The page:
The younger version of adults sat at the three front tables, and waited in silence.

Moments later, a man shuffled into the room.  Long, wispy white hair hung from his head.  White-black beard partially covered his face, its bottom touched the ragged red and black plaid shirt.

“Good morning, class.”  His voice crackled as he slowly hobbled to the front where a small wooden desk stood.

“Good morning, Mr. Pike.” The teens replied in unison.

He gingerly set down a plastic bag on the desk which wobbled with the weight being pressed on it.  Mr. Pike groaned as he turned his cataract-riddled, hazel eyes to the classroom before him.

“It seems our number is ever growing smaller.” He sniffed.

“Marge’s parents have married her off to the Mableton’s clan so she won’t be coming back.” The sole female in the room spoke in a quiet voice.

“Ethan, Sam, and Levi have been recruited to the front line.” The dark-haired male at the center table said.

“Sal was killed with his parents  by thieves last night.” The smallish boy next to the brunette female muttered.

“Madness.” The old man whispered as he rapped his arthritic knuckles on the wood.  “This is what we’ve been reduced to.  Constant warring with one another.  Servitude and slavery.  Mockery and misery all around us.  All due to stupidity.  Stupidity.”

“Mr. Pike?”  The girl’s voice drifted to his ears.  “Are you alright?”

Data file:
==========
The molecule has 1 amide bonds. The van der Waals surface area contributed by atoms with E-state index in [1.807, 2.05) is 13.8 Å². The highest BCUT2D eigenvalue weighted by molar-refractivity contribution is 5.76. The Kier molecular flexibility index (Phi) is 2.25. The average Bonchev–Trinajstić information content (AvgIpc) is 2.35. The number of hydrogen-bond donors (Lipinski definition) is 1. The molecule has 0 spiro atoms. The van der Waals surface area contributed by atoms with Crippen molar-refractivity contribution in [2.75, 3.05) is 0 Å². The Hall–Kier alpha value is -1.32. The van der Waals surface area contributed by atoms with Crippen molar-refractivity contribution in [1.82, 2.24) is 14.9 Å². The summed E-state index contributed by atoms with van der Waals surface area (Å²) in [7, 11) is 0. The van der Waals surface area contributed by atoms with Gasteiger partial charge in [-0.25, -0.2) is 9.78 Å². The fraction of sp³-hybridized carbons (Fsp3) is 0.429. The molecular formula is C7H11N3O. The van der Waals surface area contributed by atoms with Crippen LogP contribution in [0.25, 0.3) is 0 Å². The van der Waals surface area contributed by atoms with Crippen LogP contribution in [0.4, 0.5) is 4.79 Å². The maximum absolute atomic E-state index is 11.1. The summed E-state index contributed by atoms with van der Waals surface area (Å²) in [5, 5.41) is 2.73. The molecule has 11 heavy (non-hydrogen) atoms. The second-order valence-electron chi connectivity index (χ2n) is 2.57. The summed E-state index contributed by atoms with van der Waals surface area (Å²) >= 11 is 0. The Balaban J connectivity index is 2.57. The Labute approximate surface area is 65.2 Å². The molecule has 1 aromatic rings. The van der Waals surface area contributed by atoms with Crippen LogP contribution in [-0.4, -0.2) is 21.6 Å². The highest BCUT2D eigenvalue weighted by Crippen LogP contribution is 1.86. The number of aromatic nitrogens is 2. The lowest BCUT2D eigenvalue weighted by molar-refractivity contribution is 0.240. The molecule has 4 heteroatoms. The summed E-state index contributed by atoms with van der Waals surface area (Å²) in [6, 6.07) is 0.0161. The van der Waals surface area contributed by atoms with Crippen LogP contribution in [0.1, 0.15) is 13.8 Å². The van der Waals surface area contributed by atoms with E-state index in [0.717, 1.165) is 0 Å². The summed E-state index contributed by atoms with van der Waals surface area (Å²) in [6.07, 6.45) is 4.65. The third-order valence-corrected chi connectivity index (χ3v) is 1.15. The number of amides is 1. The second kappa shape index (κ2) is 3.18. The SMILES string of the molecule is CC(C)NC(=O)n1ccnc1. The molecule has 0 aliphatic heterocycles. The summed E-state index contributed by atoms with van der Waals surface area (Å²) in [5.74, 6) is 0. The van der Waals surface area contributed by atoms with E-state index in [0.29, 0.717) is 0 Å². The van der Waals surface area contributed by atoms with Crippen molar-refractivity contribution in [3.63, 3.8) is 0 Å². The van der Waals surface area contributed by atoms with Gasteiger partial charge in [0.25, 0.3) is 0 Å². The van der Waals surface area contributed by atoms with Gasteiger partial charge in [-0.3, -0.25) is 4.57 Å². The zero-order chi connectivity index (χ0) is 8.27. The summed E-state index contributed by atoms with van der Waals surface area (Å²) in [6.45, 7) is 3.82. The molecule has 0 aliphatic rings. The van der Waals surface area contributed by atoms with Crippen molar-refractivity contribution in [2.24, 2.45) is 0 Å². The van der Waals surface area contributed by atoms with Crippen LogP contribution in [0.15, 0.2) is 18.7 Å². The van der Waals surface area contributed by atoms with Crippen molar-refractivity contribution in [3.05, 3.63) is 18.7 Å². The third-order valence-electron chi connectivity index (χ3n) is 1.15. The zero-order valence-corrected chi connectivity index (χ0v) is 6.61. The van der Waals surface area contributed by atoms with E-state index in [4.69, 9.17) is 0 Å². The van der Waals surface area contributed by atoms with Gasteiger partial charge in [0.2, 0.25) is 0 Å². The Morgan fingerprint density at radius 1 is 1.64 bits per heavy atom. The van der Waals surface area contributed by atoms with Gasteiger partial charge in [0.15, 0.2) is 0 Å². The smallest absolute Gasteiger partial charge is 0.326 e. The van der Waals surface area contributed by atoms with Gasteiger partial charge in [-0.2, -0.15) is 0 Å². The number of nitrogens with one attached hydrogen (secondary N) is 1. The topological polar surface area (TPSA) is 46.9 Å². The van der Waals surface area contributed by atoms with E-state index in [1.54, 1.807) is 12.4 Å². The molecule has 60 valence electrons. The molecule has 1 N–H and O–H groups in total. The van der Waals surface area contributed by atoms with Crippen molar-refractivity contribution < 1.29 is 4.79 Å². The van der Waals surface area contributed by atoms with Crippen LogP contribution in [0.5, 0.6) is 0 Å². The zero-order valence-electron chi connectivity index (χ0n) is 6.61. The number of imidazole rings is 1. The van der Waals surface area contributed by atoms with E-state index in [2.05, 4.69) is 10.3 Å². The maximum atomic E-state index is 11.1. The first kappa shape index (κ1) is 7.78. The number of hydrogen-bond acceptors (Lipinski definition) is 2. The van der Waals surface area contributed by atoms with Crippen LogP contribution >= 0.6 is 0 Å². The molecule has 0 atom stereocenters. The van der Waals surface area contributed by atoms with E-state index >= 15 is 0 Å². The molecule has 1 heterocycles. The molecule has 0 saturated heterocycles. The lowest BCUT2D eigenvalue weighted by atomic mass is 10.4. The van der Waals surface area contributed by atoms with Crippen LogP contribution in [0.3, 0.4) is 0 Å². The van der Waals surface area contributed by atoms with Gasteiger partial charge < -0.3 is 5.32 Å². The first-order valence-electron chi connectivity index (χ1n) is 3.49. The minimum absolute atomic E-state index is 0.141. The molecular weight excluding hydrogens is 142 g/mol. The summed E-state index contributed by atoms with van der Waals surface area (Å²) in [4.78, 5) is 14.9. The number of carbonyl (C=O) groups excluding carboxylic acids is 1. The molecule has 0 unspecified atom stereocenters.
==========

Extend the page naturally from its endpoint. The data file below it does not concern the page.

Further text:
He shook his head hard and blinked several times as he struggled to regain his focus on the remaining kids.

“Yes, yes of course I’m alright!” He snapped as his hands gripped the plastic bag.  “It’s a bit disconcerting when I see our future being ripped from us, that’s all.”

“What’s in the bag, Mr. Pike?” A petite oriental boy from the table directly in front of him asked.

The elder released his grip on the bag and began to pat it. “Ah, yes.  The bag.  I discovered the content last evening when I was rummaging through a building that was once a library.”

“What’s a library?” The girl asked.

“My dear Oona.” He smiled. “A library was used to house what we called books.  Books were once the foundation of which we built a great civilization. Books were what brought us out of the last Dark Ages.  They enabled us to become highly advanced and educated and enlightened.   They were the glue that held us together.”

“What happened?” The small boy next to Oona asked.

“Man grew stupid, Darrin. “He answered. “We grew so enamored with technology and all our wonderful advances, and decided to get rid of books, which contained everything, to rely solely on digital machines.”

He glanced across the room and saw that all eyes and ears were completely attuned to him, and continued. “Then the storm happened and wiped out all the technology, and with it our heart and soul as a specie.” He raised a hand into the air. “Hence, you see the result all around us.”

“So…” Mr. Pike reached a hand inside the bag. “For the next few weeks, we’ll be reading two of the greatest books ever written, in my humble opinion, by man.”  And pulled out two heavily worn hard-covered books. “Moby Dick and War and Peace.”

“Could we take turns reading them?” Oona breathlessly asked.

“I don’t read too well.”  The oriental boy moaned.

“Don’t worry, Mai, I’ll help you.” She smiled.